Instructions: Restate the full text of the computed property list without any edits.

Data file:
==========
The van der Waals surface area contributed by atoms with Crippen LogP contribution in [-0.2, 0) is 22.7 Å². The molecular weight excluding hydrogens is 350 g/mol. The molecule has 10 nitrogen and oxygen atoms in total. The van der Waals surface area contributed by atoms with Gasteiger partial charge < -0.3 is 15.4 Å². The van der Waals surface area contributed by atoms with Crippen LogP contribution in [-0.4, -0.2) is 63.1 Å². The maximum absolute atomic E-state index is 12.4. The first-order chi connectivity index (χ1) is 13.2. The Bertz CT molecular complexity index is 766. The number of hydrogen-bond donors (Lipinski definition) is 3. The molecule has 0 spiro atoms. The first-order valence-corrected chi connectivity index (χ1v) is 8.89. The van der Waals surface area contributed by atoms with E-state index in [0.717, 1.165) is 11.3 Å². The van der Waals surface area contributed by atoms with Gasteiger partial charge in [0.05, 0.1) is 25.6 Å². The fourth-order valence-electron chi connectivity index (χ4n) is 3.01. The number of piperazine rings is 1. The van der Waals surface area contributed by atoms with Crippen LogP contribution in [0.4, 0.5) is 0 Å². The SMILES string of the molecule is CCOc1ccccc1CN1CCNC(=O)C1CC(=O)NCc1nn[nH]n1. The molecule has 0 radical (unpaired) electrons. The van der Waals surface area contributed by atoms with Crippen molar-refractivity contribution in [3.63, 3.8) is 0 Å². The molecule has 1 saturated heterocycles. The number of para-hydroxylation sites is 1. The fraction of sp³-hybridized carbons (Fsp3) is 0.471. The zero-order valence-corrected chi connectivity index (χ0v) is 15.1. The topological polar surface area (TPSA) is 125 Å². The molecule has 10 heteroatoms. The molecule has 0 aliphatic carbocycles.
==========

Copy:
The van der Waals surface area contributed by atoms with Crippen LogP contribution in [-0.2, 0) is 22.7 Å². The molecular weight excluding hydrogens is 350 g/mol. The molecule has 10 nitrogen and oxygen atoms in total. The van der Waals surface area contributed by atoms with Gasteiger partial charge < -0.3 is 15.4 Å². The van der Waals surface area contributed by atoms with Crippen LogP contribution in [-0.4, -0.2) is 63.1 Å². The maximum absolute atomic E-state index is 12.4. The first-order chi connectivity index (χ1) is 13.2. The Bertz CT molecular complexity index is 766. The number of hydrogen-bond donors (Lipinski definition) is 3. The molecule has 0 spiro atoms. The first-order valence-corrected chi connectivity index (χ1v) is 8.89. The van der Waals surface area contributed by atoms with E-state index in [0.717, 1.165) is 11.3 Å². The van der Waals surface area contributed by atoms with Gasteiger partial charge in [0.05, 0.1) is 25.6 Å². The fourth-order valence-electron chi connectivity index (χ4n) is 3.01. The number of piperazine rings is 1. The van der Waals surface area contributed by atoms with Crippen LogP contribution in [0.4, 0.5) is 0 Å². The SMILES string of the molecule is CCOc1ccccc1CN1CCNC(=O)C1CC(=O)NCc1nn[nH]n1. The molecule has 0 radical (unpaired) electrons. The van der Waals surface area contributed by atoms with Crippen molar-refractivity contribution in [3.63, 3.8) is 0 Å². The molecule has 1 saturated heterocycles. The number of para-hydroxylation sites is 1. The fraction of sp³-hybridized carbons (Fsp3) is 0.471. The zero-order valence-corrected chi connectivity index (χ0v) is 15.1. The topological polar surface area (TPSA) is 125 Å². The molecule has 10 heteroatoms. The molecule has 0 aliphatic carbocycles.